The issue: Languishing Legions
We say: Canada needs to step up
Last week a federal government spokesperson appeared to leave the door open in terms of branches of the Royal Canadian Legion being eligible for some form of Covid-19 relief.
Before the pandemic the Legion was one of the best or the only places (and probably the most affordable) to grab a beer and socialize in many of the five NWT communities that host a branch.
Like conventional hospitality businesses dependent on a steady revenue stream to keep the boat afloat, branches across the country are staring down a crisis. According to national reports, 157 of Canada’s 1,381 Legion halls are facing closure. One of them is in the NWT, the president of the Alberta command wouldn’t say which one.
Unlike conventional bars and clubs, however, the Legion is an organization that provides a range of support to Canadian veterans, including former RCMP officers, some of whom could now be described as being part of our most vulnerable population, in each community it serves. But unless you’ve accessed these services, odds are you’re not aware of them. The most visible example is probably the Poppy Fund, which as the name entails is supported by sales of pin-on “poppies” in advance of Remembrance Day and donations. That money – more than $16 million from 19.8 million poppies in 2017 – is held in trust by the branch that collected it and used to support veterans and their families.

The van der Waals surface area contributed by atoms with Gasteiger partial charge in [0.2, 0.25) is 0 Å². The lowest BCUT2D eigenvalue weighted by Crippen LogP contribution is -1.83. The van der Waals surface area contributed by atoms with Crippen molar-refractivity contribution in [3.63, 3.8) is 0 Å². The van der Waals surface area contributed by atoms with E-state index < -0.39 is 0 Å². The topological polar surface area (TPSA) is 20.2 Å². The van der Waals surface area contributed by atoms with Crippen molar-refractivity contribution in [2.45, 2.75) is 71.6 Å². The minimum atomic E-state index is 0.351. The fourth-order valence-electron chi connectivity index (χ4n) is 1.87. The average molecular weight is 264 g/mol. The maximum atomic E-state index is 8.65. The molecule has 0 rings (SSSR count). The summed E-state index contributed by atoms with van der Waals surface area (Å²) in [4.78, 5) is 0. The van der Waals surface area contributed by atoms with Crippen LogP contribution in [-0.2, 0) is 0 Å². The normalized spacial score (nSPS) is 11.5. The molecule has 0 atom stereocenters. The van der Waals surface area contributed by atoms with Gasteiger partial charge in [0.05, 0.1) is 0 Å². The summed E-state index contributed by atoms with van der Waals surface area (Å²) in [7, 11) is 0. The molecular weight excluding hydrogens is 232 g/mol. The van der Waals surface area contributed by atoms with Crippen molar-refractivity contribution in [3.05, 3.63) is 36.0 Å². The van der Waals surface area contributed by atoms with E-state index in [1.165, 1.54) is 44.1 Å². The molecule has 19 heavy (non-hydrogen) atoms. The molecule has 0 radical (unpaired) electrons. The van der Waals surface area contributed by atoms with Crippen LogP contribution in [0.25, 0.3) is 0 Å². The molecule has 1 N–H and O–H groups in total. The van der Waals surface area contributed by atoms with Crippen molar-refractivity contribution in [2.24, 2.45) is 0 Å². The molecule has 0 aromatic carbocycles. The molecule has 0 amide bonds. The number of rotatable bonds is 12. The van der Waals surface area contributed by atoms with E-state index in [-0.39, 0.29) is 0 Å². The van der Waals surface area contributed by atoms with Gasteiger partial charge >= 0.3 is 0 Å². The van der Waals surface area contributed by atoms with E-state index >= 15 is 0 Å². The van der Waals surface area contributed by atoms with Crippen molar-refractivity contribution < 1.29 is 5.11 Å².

Their work also includes helping veterans deal with the Veterans Affairs ministry, funding for training and education, accessibility modifications, support for cadet units and more.
No matter which branch in the NWT is most at risk, the numbers show that if one of them does close, at least 10 per cent or possibly more than a third of the 1,107 Legion members North of 60 would be orphaned.
In Yellowknife, where the Legion also adds to the proud military presence of Joint Task Force North, a shuttered branch would leave a noticeable gap and add to the urban blight already well rooted closer to Range Street and the downtown core.
It’s a dark tunnel to stare down for an organization that spends so much time, energy and yes, cash to provide a light to some of those among us who need it most. The response of the ministerial spokesperson that Legions “may” be eligible for the Emergency Community Support Fund above is underwhelming to say the least.
None of the veterans the Legion serves told their nation they “may” report for duty. The plight of the organization may not be the hottest political potato on the national scene, but if the decision-makers in Ottawa can’t see any of the good reasons to pay Legionnaires a little more respect, pandemic or no, they “may” find themselves sitting on the opposite side of the House of Commons sooner than they think.